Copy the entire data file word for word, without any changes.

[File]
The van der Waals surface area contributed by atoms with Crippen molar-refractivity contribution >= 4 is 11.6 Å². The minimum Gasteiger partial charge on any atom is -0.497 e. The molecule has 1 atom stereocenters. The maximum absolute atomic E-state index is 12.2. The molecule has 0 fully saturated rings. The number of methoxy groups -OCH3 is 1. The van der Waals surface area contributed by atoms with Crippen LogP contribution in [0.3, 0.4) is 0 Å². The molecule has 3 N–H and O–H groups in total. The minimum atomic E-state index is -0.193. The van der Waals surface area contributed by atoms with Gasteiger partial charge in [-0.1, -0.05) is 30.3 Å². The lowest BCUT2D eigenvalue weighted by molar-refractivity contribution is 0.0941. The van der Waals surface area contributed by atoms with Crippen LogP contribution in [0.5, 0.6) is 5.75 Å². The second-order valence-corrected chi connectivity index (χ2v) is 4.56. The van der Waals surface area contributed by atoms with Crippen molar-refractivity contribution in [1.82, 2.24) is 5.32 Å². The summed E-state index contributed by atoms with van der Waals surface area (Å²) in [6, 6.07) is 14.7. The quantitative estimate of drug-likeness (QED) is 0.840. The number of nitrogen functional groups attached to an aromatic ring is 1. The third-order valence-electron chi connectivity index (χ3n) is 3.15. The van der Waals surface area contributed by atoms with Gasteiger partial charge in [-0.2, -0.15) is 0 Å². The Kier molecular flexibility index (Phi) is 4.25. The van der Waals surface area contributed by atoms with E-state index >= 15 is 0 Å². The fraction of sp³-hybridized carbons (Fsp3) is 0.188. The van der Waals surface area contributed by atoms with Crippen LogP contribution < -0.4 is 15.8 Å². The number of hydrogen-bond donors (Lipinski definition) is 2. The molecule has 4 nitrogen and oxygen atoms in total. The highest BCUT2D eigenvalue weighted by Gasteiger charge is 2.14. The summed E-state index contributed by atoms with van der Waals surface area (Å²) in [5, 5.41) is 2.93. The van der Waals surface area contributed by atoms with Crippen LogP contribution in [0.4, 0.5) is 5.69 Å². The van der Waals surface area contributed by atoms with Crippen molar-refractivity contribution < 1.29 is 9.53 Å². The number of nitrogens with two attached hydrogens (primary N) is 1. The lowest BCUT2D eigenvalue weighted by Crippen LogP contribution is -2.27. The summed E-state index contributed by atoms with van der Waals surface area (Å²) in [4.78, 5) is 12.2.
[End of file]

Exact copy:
The van der Waals surface area contributed by atoms with Crippen molar-refractivity contribution >= 4 is 11.6 Å². The minimum Gasteiger partial charge on any atom is -0.497 e. The molecule has 1 atom stereocenters. The maximum absolute atomic E-state index is 12.2. The molecule has 0 fully saturated rings. The number of methoxy groups -OCH3 is 1. The van der Waals surface area contributed by atoms with Crippen LogP contribution in [0.3, 0.4) is 0 Å². The molecule has 3 N–H and O–H groups in total. The minimum atomic E-state index is -0.193. The van der Waals surface area contributed by atoms with Gasteiger partial charge in [-0.1, -0.05) is 30.3 Å². The lowest BCUT2D eigenvalue weighted by molar-refractivity contribution is 0.0941. The van der Waals surface area contributed by atoms with Crippen LogP contribution in [0.5, 0.6) is 5.75 Å². The second-order valence-corrected chi connectivity index (χ2v) is 4.56. The van der Waals surface area contributed by atoms with Crippen molar-refractivity contribution in [1.82, 2.24) is 5.32 Å². The summed E-state index contributed by atoms with van der Waals surface area (Å²) in [6, 6.07) is 14.7. The quantitative estimate of drug-likeness (QED) is 0.840. The number of nitrogen functional groups attached to an aromatic ring is 1. The third-order valence-electron chi connectivity index (χ3n) is 3.15. The van der Waals surface area contributed by atoms with Gasteiger partial charge in [-0.2, -0.15) is 0 Å². The Kier molecular flexibility index (Phi) is 4.25. The van der Waals surface area contributed by atoms with E-state index >= 15 is 0 Å². The fraction of sp³-hybridized carbons (Fsp3) is 0.188. The van der Waals surface area contributed by atoms with Crippen LogP contribution < -0.4 is 15.8 Å². The number of hydrogen-bond donors (Lipinski definition) is 2. The molecule has 4 nitrogen and oxygen atoms in total. The highest BCUT2D eigenvalue weighted by Gasteiger charge is 2.14. The summed E-state index contributed by atoms with van der Waals surface area (Å²) in [5, 5.41) is 2.93. The van der Waals surface area contributed by atoms with Crippen LogP contribution in [0.4, 0.5) is 5.69 Å². The van der Waals surface area contributed by atoms with Crippen molar-refractivity contribution < 1.29 is 9.53 Å². The number of nitrogens with two attached hydrogens (primary N) is 1. The lowest BCUT2D eigenvalue weighted by Crippen LogP contribution is -2.27. The summed E-state index contributed by atoms with van der Waals surface area (Å²) in [4.78, 5) is 12.2.